A pro-choice religious group says a Kentucky-based abortion counseling center is using misleading tactics to dissuade women from getting the procedure.
The Kentucky Religious Coalition for Reproductive Choice led 40 protesters over the weekend in a demonstration against downtown Louisville’s “A Woman’s Choice Resource Center.” KRCRC president Caitlin Willenbrink says the counseling center is one of 100 similar faith-based anti-abortion organizations that use false science .
“They also give out a lot of information that isn’t credible, like information that draws a link between abortion and breast cancer or abortion and mental health issues,” said Willenbrink. “That’s not supported by credible science.”
Willenbrink designed the protest, she says, to draw attention to the issue in advance of the National Right-to-Life Conference, which will be held at the Kentucky International Convention Center this weekend.
Hillary Rodham Clinton told a conference of Methodist women Saturday about how her own faith was shaped by her devout grandmother. Clinton said she has vivid memories of having her hair braided as a young girl and listening to her grandmother sing hymns.
Clinton spoke of the faith instilled in her by her grandmother and how that helped guide some of the initiatives she started at the State Department. They included efforts to fight human trafficking and promote maternal health care in developing countries.
Clinton mostly steered clear of politics during what turned out to be an intimate speech.
In her introduction, the United Methodists pointed out Clinton was so pleased to be invited to keynote the conference, she declined the church's usual payment and paid her own travel to Louisville and her accommodations.
The Kentucky State Fair finished its 11-day run with a flourish. The final day of the fair drew 9,000 more fairgoers than the last day in 2012. That helped push attendance for this year’s fair to 615,648, a slight increase from last year.
“The response we heard was tremendous,” said Clifford “Rip” Rippetoe, the president and CEO of the State Fair board. “We introduced some positive changes to the Fair this year and heard encouraging feedback to build on.”
Changes this year in Louisville included free weekend parking at Papa John’s Cardinal Stadium and concerts on the field at Old Cardinal Stadium.
The Speed Art Museum in Louisville could complete its expansion and renovation five to 10 years early thanks to an $18 million donation.
The Courier-Journal reports work already has begun the project that will double the exhibition space and dramatically change the look of Kentucky's largest museum.
The new donation comes from the family of Brown-Forman Chairman Owsley Brown II. Before Brown's death in 2011, he served as chairman of the museum's building committee and honorary chairman of the capital campaign, which was raising money for the expansion.
Museum board president Allan Latts said the donation will allow the museum to shave $20 million off the project's original $79 million budget because of the lower cost of materials and labor.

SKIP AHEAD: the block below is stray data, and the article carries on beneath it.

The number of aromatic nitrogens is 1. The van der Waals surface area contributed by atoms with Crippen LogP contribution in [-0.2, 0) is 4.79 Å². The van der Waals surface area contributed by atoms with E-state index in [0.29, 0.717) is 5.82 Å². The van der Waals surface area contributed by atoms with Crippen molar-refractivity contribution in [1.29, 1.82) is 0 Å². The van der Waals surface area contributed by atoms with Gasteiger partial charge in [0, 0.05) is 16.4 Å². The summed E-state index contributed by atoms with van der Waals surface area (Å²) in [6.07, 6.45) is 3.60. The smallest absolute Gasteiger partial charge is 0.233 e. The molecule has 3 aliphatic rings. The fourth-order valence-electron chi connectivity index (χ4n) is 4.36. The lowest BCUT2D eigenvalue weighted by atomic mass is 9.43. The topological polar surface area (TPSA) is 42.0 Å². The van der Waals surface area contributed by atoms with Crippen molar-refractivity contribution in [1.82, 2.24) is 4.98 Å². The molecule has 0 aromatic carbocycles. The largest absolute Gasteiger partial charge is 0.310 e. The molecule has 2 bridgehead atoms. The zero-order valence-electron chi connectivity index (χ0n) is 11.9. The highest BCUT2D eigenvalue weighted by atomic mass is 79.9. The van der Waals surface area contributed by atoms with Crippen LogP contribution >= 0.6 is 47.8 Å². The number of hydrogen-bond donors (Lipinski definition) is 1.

Kevin speaks with Cole Phelps about the history and proper preparation of the mint julep.
The mint julep stands proud as the beverage known as Kentucky's signature drink. Unless you're new to the area or haven't been paying attention, you know the julep is synonymous with the Kentucky Derby.
What you might not know, however, is that the mint julep's history traces back to a rose water drink in the Middle East.
WKU Public Radio's Kevin Willis in 2010 visited the famous Seelbach Hotel in Louisville to learn the history and proper preparation of the famous drink. Cole Phelps, who at the time served as the head bartender at Max's Bar on the hotel's second floor shared his favorite recipe for drink:
Kentucky's Tourism Development Finance Authority has approved performance based tourism incentives for the new developers of the the Kentucky Kingdom theme park in Louisville. Those incentives could amount to as much as $10 million over ten years.
The park's now due to re-open by Memorial Day of 2014 after being shut down for four years when Six Flags went bankrupt. The new development group's headed by the park's original owner Ed Hart, who sold to Six Flags in the early 90's.
Hart says he'll detail what the new Kentucky Kingdom will be like this summer.
A military veteran who was confronted by Louisville police last year at Mid City Mall has filed a lawsuit over the incident claiming he was wrongfully detained and assaulted by officers.
The Courier-Journal reports Kentucky National Guard Lt. Col. Donald Blake Settle has requested unspecified compensatory and punitive damages. Settle says officers forced him to the ground and handcuffed him without sufficient reason in January 2012.
Police have said they thought Settle was panhandling because he was wearing dusty clothes, had trouble speaking and couldn't tell them his address. Settle told the newspaper in a previous interview that he has poor memory and difficulty speaking due to an injury he suffered in Afghanistan.
Three traditional college basketball powerhouses in our region are 1-2-3 in a major preseason ranking. Indiana, Louisville, and Kentucky appear set to have outstanding seasons and contend for national championships.
A Kentucky man who spent about nine years in prison before being cleared in a deadly shooting and robbery has settled a civil rights lawsuit with the city of Louisville for $8.5 million. Edwin Arnell Chandler of Louisville had been convicted in the September 28, 1993 shooting death of 25-year-old Brenda Whitfield during a robbery at a Chevron Food Mart.